PostHeaderIcon strategy for getting out of debt?

please no judgement, just effective strategies.

I have 70k in private student loans with a variable student interest rate of 6-12% (private student loan consolidation is no longer an option).

I have 120k in federal student loans with 4-6% interest rates.

5000 on a 19% credit card

5000 on a 0% credit card (for twelve more months)

and 4,000 on a 23% credit card.

I finally secured a government job, I bring home 2,600 for 26 paychecks a year and next year i’ll bring home 3,000 for 26 pay checks a year. I have my monthly house hold bills under 1000 and contribute 5% of my salary to a TSP (gov ret program).

6 Responses to “strategy for getting out of debt?”

  • Spock (rhp) says:

    step one — you need a credit card that you pay off in full every month. all charges go onto this card and this card only. then you pay it off. each and every month. the point of this is to stop paying interest on the things you buy on a credit card.

    step two — pay minimum amounts on all bills except the one you’re focusing on paying off now. the order of these for you should be

    a. the 4k on the 23% card
    b. the 5k on the 19% card
    c. then the most expensive of your private student loans
    d. [somewhere in there your zero percent card becomes an expensive card — pay it off when it does]
    e. etc.
    f. federal student loans last.


  • Abrielle says:

    Put the student loans on deferment if you can. Cut up the credit cards. Pay the most on the 23% Second most on the 19% Third most on the zero. Those credit cards are just taking money from you. Get rid of them. It’s great that you are putting something away. But think about it. That’s paying you 5% while the credit cards are taking away 23 plus 19 is what? That’s what it’s taking away from you. You would be wiser to get rid of those interest fees. Can I knock on your door every month and say, give me a hundred bucks? Come on! The student loans are a secondary thing. They need to be paid back, yes. But it’s the credit cards that are killing you. Just pay and pay on them until they are gone. Good luck!

  • Let me steer you says:

    You could declare bankruptcy and get rid of $84,000 of the debt. Federally subsidized student loans are not forgiven in a bankruptcy; private student loans are.

    If you take home that kind of money, you will only qualify for a chapter 13, which is a repayment plan. Your attorney can show you how to pay most of the money back to yourself, so that you pay very little back to the unsecured loans.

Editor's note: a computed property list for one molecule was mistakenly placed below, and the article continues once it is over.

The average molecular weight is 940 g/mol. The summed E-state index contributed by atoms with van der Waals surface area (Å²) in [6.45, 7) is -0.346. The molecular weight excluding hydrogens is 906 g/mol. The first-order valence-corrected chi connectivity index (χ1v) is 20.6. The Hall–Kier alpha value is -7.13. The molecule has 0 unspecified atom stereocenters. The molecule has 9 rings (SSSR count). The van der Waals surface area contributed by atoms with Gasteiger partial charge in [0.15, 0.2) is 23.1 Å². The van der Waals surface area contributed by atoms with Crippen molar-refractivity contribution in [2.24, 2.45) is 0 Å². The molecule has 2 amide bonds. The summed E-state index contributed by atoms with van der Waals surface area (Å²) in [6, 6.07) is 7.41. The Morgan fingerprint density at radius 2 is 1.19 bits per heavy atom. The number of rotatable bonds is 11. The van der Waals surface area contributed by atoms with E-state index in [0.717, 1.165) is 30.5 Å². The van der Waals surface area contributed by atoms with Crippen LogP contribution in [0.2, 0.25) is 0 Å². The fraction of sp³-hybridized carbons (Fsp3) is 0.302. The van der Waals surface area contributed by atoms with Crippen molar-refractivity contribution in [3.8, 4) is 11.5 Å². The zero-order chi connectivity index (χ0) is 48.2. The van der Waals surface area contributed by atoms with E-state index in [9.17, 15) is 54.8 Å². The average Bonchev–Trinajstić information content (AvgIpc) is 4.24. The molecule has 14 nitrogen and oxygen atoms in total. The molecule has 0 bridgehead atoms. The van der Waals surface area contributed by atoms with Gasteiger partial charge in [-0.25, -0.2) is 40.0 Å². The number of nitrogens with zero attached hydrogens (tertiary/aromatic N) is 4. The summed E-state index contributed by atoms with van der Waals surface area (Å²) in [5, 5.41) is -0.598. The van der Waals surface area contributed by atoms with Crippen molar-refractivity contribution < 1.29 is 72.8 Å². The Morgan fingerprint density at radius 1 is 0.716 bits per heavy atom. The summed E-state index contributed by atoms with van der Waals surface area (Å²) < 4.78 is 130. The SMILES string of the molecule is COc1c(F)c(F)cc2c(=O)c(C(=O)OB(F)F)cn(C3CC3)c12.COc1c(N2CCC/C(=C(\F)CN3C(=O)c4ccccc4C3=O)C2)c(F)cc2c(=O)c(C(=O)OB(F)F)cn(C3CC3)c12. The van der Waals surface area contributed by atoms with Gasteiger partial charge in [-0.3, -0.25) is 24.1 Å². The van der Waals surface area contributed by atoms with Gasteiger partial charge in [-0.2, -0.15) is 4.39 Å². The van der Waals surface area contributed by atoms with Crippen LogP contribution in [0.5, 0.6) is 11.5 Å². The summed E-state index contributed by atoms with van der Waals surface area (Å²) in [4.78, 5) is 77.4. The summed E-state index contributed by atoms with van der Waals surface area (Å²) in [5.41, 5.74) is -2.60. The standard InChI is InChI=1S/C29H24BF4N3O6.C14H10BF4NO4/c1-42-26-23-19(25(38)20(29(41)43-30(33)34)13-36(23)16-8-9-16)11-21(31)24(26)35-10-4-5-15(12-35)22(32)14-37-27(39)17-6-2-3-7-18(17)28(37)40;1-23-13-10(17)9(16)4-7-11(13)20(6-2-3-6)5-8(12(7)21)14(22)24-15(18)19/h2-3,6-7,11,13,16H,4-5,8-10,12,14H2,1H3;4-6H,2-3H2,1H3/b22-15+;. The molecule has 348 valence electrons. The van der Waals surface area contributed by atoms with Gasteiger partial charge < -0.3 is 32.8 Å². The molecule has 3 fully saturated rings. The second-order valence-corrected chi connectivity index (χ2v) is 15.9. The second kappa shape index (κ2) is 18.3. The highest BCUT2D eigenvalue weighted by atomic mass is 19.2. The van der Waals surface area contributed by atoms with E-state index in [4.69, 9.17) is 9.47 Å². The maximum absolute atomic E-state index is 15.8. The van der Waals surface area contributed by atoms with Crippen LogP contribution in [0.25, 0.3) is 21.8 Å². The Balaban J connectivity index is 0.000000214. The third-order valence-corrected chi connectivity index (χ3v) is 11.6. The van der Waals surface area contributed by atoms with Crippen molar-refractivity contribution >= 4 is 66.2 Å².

There are no other strategies except to pay off the credit cards as fast as you possibly can. Hopefully you got a great degree and will be making megabucks soon. Otherwise, that $190,000 college education was not a good investment.

    Unfortunately, when kids start college, nobody counsels them about their education being an investment. You have to make a good return on your investment or you’re better off not going to college. Medical doctors generally have a very good return on their educational investment. English teachers generally do not.

  • Choices says:

    1. 5000 on a 0% credit card (for twelve more months)
    2. 5000 on a 19% credit card
    3. 4,000 on a 23% credit card
    4. 70k in private student loans
    5. 120k in federal student loans

    In this order.
    Bills 2,3,4,5 make the minimum payment
    Bill No 1 pay as much as you can afford until it is paid off.

    Then make the minimum payment on bills 3,4,5
    Bill no 2 pay as much as possible until it is paid off

    Do this until all your bills are paid off

    The 19% and 23% credit card cut them up and return them to the credit agency.

  • Joy says:

    Seriously, I thought I’d never get out of debt and I was very skeptical about getting help from any debt consolidation companies that I had around me. But a good friend told me I should try out .. and once I finally conceded that a company like this could definitely be of great help I began to notice how much easier it was to budget my money and pay off those bills with a bit of professional advice and a bit more help from the pros.

  • drucy kleiner says:

    I was in the exact same difficulty not long ago. I was able to find help here:

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